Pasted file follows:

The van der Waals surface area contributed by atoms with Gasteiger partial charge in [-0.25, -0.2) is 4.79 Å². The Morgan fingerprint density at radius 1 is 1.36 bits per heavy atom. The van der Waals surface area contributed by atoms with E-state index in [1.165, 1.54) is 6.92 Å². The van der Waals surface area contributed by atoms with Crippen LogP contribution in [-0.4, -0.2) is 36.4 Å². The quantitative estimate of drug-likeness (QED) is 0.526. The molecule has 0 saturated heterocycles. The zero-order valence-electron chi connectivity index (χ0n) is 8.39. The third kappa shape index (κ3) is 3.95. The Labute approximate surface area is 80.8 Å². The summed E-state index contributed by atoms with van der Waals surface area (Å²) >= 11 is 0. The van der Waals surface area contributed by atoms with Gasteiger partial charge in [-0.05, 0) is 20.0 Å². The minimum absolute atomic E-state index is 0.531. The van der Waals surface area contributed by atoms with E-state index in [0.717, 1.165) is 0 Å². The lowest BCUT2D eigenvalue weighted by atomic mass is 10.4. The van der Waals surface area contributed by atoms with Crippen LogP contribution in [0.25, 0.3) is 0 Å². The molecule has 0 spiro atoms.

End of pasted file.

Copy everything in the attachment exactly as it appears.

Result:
The van der Waals surface area contributed by atoms with Gasteiger partial charge in [-0.25, -0.2) is 4.79 Å². The Morgan fingerprint density at radius 1 is 1.36 bits per heavy atom. The van der Waals surface area contributed by atoms with E-state index in [1.165, 1.54) is 6.92 Å². The van der Waals surface area contributed by atoms with Crippen LogP contribution in [-0.4, -0.2) is 36.4 Å². The quantitative estimate of drug-likeness (QED) is 0.526. The molecule has 0 saturated heterocycles. The zero-order valence-electron chi connectivity index (χ0n) is 8.39. The third kappa shape index (κ3) is 3.95. The Labute approximate surface area is 80.8 Å². The summed E-state index contributed by atoms with van der Waals surface area (Å²) >= 11 is 0. The van der Waals surface area contributed by atoms with Gasteiger partial charge in [-0.05, 0) is 20.0 Å². The minimum absolute atomic E-state index is 0.531. The van der Waals surface area contributed by atoms with E-state index in [0.717, 1.165) is 0 Å². The lowest BCUT2D eigenvalue weighted by atomic mass is 10.4. The van der Waals surface area contributed by atoms with Crippen LogP contribution in [0.25, 0.3) is 0 Å². The molecule has 0 spiro atoms.